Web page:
If the declaration is blown, embossed, or molded on a glass or plastic surface rather than by printing, typing, or coloring, then the lettering sizes are to be increased by one-sixteenth of an inch.

We considered requiring the visible nutrition information to be in a type size that is at least 100 percent of the size of the net quantity of contents declaration on the front of the package; in other words, the visible nutrition information would, at a minimum, be the same size as the net quantity of contents declaration. We invite comment on the impact of meeting the visible nutrition information criteria, required under section 403(q)(5)(H)(viii) of the FD&C Act, especially on food in smaller packages, such as small candy bars or single serve bags of nuts, that are sold in glass front vending machines under this alternative approach where the FOP calorie declaration is at least the same size as the net quantity of contents declaration.

FDA invites comment on the advantages and disadvantages of this alternative.

2. Alternative Approach B—Not Specifying Any Size

The second alternative approach would be to not specify any size for the visible nutrition information. This option would give the packaged food industry considerable flexibility in deciding how large—or how small—voluntary FOP calorie labeling could be, and may reduce the need for packaging changes for some manufacturers. We note that in developing the final vending machine labeling rule, we considered, but disagreed with comments asking that we omit requirements for prominence or type size of FOP calorie disclosures. As we discussed in the preamble to that final rule, “When a vending machine food is in a vending machine, a prospective purchaser cannot handle the product to make it easier for the purchaser to read the nutrition information. Therefore, `visible nutrition information' on the front of package must be large enough, and prominent enough, for prospective purchasers to see and use the information” (79 FR 71259 at 71269).

We invite comment on the advantages and disadvantages of this alternative.

III. Legal Authority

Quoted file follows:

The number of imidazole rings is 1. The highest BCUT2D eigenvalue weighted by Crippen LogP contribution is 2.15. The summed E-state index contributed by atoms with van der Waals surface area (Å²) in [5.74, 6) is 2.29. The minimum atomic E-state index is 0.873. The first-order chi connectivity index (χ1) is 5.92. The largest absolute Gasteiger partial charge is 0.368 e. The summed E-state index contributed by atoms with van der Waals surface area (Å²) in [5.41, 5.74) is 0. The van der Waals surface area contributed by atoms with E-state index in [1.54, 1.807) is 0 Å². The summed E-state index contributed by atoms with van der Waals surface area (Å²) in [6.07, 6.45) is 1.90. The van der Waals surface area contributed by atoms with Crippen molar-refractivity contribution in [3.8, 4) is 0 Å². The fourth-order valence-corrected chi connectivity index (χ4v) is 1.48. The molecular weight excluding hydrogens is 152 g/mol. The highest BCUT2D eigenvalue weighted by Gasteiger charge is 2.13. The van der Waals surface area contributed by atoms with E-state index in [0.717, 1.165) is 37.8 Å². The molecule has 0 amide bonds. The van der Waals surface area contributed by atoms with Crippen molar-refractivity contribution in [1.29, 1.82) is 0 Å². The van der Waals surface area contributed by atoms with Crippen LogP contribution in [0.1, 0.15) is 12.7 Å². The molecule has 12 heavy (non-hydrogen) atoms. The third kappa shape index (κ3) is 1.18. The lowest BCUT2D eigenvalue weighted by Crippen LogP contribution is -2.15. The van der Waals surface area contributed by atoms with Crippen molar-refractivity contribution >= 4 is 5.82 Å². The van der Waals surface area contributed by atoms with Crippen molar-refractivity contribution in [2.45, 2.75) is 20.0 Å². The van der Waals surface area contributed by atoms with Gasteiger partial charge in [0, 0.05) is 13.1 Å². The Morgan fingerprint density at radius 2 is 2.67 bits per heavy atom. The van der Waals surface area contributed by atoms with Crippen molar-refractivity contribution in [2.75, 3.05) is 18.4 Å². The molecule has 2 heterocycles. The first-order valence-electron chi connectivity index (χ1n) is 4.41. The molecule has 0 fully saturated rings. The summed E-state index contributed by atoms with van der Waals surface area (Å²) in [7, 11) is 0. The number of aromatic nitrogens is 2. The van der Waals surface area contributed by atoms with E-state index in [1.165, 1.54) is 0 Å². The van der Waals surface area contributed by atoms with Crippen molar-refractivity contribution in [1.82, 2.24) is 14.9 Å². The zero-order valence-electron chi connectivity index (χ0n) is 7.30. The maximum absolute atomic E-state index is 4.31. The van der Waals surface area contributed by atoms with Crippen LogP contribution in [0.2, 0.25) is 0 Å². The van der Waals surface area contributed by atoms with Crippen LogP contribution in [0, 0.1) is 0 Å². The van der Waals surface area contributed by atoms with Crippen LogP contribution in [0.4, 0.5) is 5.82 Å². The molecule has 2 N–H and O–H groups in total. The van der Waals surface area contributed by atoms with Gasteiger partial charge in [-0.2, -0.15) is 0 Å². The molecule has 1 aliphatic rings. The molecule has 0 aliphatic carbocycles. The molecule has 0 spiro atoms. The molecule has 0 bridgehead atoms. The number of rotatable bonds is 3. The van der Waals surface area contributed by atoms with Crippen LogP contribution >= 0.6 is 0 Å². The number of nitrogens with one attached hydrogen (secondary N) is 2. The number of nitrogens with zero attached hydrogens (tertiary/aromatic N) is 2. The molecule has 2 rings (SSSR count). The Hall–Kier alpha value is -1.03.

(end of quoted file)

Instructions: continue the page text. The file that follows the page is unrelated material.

We are proposing to revise the labeling requirements for providing calorie declarations for food sold from certain vending machines, as set forth in this proposed rule, consistent with our authority in section 403(q)(5)(H) of the FD&C Act. Under section 403(q)(5)(H), certain vending machine operators must provide calorie declarations for certain articles of food sold from vending machines. Under section 403(a)(1) of the FD&C Act, such information must be truthful and non-misleading. Under section 403(f) of the FD&C Act, any word, statement, or other information required by or under the FD&C Act to appear on the label or labeling of an article of food must be prominently placed thereon with such conspicuousness (as compared with other words, statements, designs, or devices, in the labeling) and in such terms as to render it likely to be read and understood by the ordinary individual under customary conditions of purchase and use. Under section 403(a), (f), or (q) of the FD&C Act, food to which these requirements apply is deemed misbranded if these requirements are not met. In addition, under section 201(n) of the FD&C Act, the labeling of food is misleading if it fails to reveal facts that are material in light of representations made in the labeling or with respect to consequences that may result from use. Thus, we are issuing this proposed rule under sections 201(n), 403(a)(1), 403(f), and 403(q)(5)(H) of the FD&C Act, as well as under section 701(a) of the FD&C Act, which gives us the authority to issue regulations for the efficient enforcement of the FD&C Act.